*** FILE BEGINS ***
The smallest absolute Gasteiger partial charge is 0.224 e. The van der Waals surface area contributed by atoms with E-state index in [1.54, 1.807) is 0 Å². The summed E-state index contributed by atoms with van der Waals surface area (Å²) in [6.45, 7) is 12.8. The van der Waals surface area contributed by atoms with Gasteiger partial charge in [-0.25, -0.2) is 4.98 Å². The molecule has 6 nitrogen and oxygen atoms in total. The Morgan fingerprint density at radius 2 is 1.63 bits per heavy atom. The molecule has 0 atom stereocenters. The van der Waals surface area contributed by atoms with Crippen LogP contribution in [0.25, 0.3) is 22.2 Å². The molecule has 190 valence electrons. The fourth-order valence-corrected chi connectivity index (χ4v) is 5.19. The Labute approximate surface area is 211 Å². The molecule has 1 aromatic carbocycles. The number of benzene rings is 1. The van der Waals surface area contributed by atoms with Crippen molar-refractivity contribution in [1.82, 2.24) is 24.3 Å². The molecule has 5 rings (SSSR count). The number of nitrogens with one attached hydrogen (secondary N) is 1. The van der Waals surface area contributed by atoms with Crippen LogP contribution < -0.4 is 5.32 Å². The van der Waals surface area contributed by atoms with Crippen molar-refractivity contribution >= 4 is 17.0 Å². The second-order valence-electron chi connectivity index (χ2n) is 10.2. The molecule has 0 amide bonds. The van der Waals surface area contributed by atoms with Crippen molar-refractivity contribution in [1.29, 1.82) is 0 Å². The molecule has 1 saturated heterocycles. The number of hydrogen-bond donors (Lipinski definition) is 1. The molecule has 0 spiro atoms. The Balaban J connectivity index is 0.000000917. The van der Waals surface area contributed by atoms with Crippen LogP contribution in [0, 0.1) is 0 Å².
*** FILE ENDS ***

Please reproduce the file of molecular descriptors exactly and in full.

The smallest absolute Gasteiger partial charge is 0.224 e. The van der Waals surface area contributed by atoms with E-state index in [1.54, 1.807) is 0 Å². The summed E-state index contributed by atoms with van der Waals surface area (Å²) in [6.45, 7) is 12.8. The van der Waals surface area contributed by atoms with Gasteiger partial charge in [-0.25, -0.2) is 4.98 Å². The molecule has 6 nitrogen and oxygen atoms in total. The Morgan fingerprint density at radius 2 is 1.63 bits per heavy atom. The molecule has 0 atom stereocenters. The van der Waals surface area contributed by atoms with Crippen LogP contribution in [0.25, 0.3) is 22.2 Å². The molecule has 190 valence electrons. The fourth-order valence-corrected chi connectivity index (χ4v) is 5.19. The Labute approximate surface area is 211 Å². The molecule has 1 aromatic carbocycles. The number of benzene rings is 1. The van der Waals surface area contributed by atoms with Crippen molar-refractivity contribution in [1.82, 2.24) is 24.3 Å². The molecule has 5 rings (SSSR count). The number of nitrogens with one attached hydrogen (secondary N) is 1. The van der Waals surface area contributed by atoms with Crippen LogP contribution < -0.4 is 5.32 Å². The van der Waals surface area contributed by atoms with Crippen molar-refractivity contribution >= 4 is 17.0 Å². The second-order valence-electron chi connectivity index (χ2n) is 10.2. The molecule has 0 amide bonds. The van der Waals surface area contributed by atoms with Crippen molar-refractivity contribution in [1.29, 1.82) is 0 Å². The molecule has 1 saturated heterocycles. The number of hydrogen-bond donors (Lipinski definition) is 1. The molecule has 0 spiro atoms. The Balaban J connectivity index is 0.000000917. The van der Waals surface area contributed by atoms with Crippen LogP contribution in [0, 0.1) is 0 Å².